Potential is aimed at valuing people’s potential, recognizing them, rewarding them and working with leaders to identify rising star.  For example, recognized employees are invited to attend the Grace E. Harris Leadership Institute through VCU, which is a 9-month program for developing leaders.  Also, instead of producing a stuffy annual report, VCUHS recognizes twelve employees each year by telling their stories throughout the report.

 Education is focused on offering formal education opportunities for all employees.  VCUHS pays up to 18 credit hours per year and it is prepaid, not reimbursed.  Further, the organization believe so strongly in the value of education that the program is not limited to just VCU Health employees, but also to their spouses and dependents.  In fact, Debbie earned both of her graduate degrees under this program.  To make it even easier for employees to earn their degrees, management will change and consider alternative work schedules.

 Debbie believes the H.O.P.E. initiative has changed the work environment significantly as VCUHS has received many awards such as Employer of Choice and Best Places to Work.  Because employees the incredible support from their employer, they feel more loyal.  So while employees are hard at work, they know that their employer is trying to make the rest of their life needs simpler.  As a result, employees feel more motivated to “give their all to the patients.” 

 Kristin Druhot, Nurse Practitioner, and mother of three, has relied on several work-life benefits offered by VCUHS to help her successfully manage her personal and professional lives. This includes a flexible work schedule where she works four nine-hour days, leaving the other four hours “flexible.” She can work those four hours whenever her schedule allows–either from home or from the office.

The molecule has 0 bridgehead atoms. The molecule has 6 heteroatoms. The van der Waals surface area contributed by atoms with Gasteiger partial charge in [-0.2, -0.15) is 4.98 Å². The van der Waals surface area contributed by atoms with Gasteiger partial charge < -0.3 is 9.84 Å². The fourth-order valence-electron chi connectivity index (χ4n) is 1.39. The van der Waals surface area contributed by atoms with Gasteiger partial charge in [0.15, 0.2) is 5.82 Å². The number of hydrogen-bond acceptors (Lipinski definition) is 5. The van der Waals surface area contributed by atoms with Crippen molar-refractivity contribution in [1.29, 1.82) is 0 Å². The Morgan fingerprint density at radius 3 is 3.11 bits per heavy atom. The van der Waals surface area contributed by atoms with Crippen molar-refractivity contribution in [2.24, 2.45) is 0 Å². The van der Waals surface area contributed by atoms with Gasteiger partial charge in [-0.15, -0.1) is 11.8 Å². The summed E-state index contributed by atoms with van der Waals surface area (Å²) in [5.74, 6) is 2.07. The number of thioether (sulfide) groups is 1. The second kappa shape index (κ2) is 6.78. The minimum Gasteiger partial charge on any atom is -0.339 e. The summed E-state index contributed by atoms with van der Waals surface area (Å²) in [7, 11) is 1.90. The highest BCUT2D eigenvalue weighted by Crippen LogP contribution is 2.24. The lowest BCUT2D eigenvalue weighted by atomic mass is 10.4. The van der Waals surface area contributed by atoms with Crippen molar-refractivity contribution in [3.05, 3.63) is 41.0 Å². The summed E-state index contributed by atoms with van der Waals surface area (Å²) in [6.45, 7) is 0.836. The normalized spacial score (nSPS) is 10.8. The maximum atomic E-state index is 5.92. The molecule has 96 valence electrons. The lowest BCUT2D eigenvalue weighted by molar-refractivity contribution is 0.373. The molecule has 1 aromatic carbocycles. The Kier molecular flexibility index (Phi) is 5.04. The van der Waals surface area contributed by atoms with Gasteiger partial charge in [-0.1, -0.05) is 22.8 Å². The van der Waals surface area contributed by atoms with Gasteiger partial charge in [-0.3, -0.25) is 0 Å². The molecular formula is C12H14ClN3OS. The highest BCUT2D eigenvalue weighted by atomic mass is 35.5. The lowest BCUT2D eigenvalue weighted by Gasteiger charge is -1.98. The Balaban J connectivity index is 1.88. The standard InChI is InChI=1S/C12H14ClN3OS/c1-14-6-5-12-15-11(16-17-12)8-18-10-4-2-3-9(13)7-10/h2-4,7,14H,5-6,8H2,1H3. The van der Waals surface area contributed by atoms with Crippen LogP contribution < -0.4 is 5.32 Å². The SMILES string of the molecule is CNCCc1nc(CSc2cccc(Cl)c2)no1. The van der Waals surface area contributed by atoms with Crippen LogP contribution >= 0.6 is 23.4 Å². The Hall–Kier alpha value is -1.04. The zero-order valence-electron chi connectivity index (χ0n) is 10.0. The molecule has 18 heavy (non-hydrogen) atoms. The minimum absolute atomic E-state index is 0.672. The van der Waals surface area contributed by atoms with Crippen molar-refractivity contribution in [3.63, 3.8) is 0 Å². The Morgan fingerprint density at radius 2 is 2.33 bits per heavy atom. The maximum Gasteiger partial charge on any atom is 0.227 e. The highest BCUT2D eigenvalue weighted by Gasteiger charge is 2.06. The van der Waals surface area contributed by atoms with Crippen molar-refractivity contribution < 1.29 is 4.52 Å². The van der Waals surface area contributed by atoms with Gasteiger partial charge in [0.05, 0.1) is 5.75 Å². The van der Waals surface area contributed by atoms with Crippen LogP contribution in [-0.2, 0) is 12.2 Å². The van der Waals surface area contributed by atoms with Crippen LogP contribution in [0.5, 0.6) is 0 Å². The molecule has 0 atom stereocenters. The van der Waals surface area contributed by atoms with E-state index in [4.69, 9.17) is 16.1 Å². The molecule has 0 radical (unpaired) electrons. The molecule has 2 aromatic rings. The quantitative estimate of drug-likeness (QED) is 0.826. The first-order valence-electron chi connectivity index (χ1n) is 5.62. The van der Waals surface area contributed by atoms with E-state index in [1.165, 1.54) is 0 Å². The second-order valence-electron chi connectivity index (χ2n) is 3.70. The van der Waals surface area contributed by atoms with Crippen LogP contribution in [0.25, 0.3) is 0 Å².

Financially, the impact of the program has been huge in terms of retention of employees.  In fact, VCUHS research indicated that during the past five years, their turnover rate has reduced by four percent and they attribute this decrease largely to their rich benefits and work/life programs and offerings.  Furthermore, they have experienced an increase in the number of qualified job applicants and overall employee engagement has increased.

 For the future, Debbie says that they look at the HOPE program every year and will add to the more than 400 programs in place already.  Some things under consideration include offering Relay Food services, Wellness for the family, expanding elder care services, backup child care and homework assistance for employees with school age children.

 After Debbie won the award she did not take off for Disney World, instead she decided to figure out a way to give back.  She would love to offer her expertise to other organization in the community who want to learn how to offer similar programs in their companies.  She can speak to logistics, costs, partnerships etc.  She wants to conduct more research to stay at the forefront of what the future may hold for our workforce and figure out how to continue to attract and retain engage employees.  If you are interested in an onsite complimentary consultation with Debbie, please contact her directly at dslayden@mcvh-vcu.edu.

 Debbie’s advice for future applicants of the HR Strategist Award is to continually think about how to partner with your CEO and business leaders to see what they need and lead them into the future.  Be prepared with specific action items and costs and estimated return.  “Don’t worry about the past and just focus on the future”, recommends Slayden.

Genevieve Roberts

Partner, Titan Group LLC



Genevieve Roberts, Partner